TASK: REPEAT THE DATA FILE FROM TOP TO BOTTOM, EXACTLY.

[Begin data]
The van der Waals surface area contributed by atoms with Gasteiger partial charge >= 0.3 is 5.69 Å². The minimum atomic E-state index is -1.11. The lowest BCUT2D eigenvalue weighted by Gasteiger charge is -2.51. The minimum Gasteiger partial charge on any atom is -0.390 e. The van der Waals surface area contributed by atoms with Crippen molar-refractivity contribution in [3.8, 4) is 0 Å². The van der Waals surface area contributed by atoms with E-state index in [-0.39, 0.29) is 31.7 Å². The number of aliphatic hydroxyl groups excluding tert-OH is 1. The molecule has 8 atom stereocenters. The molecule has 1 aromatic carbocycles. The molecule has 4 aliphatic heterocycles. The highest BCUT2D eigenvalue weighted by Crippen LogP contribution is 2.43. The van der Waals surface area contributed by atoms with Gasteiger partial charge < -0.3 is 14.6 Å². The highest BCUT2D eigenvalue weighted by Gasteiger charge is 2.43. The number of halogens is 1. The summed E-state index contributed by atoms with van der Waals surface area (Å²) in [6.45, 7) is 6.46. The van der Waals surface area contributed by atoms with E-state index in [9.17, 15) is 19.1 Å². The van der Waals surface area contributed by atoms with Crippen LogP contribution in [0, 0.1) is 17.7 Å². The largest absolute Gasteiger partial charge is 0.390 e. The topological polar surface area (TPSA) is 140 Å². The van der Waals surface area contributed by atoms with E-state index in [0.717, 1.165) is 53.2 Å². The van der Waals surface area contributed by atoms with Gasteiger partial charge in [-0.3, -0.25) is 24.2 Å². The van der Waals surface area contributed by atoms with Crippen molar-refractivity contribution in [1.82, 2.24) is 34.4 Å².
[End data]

The van der Waals surface area contributed by atoms with Gasteiger partial charge >= 0.3 is 5.69 Å². The minimum atomic E-state index is -1.11. The lowest BCUT2D eigenvalue weighted by Gasteiger charge is -2.51. The minimum Gasteiger partial charge on any atom is -0.390 e. The van der Waals surface area contributed by atoms with Crippen molar-refractivity contribution in [3.8, 4) is 0 Å². The van der Waals surface area contributed by atoms with E-state index in [-0.39, 0.29) is 31.7 Å². The number of aliphatic hydroxyl groups excluding tert-OH is 1. The molecule has 8 atom stereocenters. The molecule has 1 aromatic carbocycles. The molecule has 4 aliphatic heterocycles. The highest BCUT2D eigenvalue weighted by Crippen LogP contribution is 2.43. The van der Waals surface area contributed by atoms with Gasteiger partial charge < -0.3 is 14.6 Å². The highest BCUT2D eigenvalue weighted by Gasteiger charge is 2.43. The number of halogens is 1. The summed E-state index contributed by atoms with van der Waals surface area (Å²) in [6.45, 7) is 6.46. The van der Waals surface area contributed by atoms with E-state index in [9.17, 15) is 19.1 Å². The van der Waals surface area contributed by atoms with Crippen LogP contribution in [0, 0.1) is 17.7 Å². The largest absolute Gasteiger partial charge is 0.390 e. The topological polar surface area (TPSA) is 140 Å². The van der Waals surface area contributed by atoms with E-state index in [0.717, 1.165) is 53.2 Å². The van der Waals surface area contributed by atoms with Gasteiger partial charge in [-0.3, -0.25) is 24.2 Å². The van der Waals surface area contributed by atoms with Crippen molar-refractivity contribution in [1.82, 2.24) is 34.4 Å².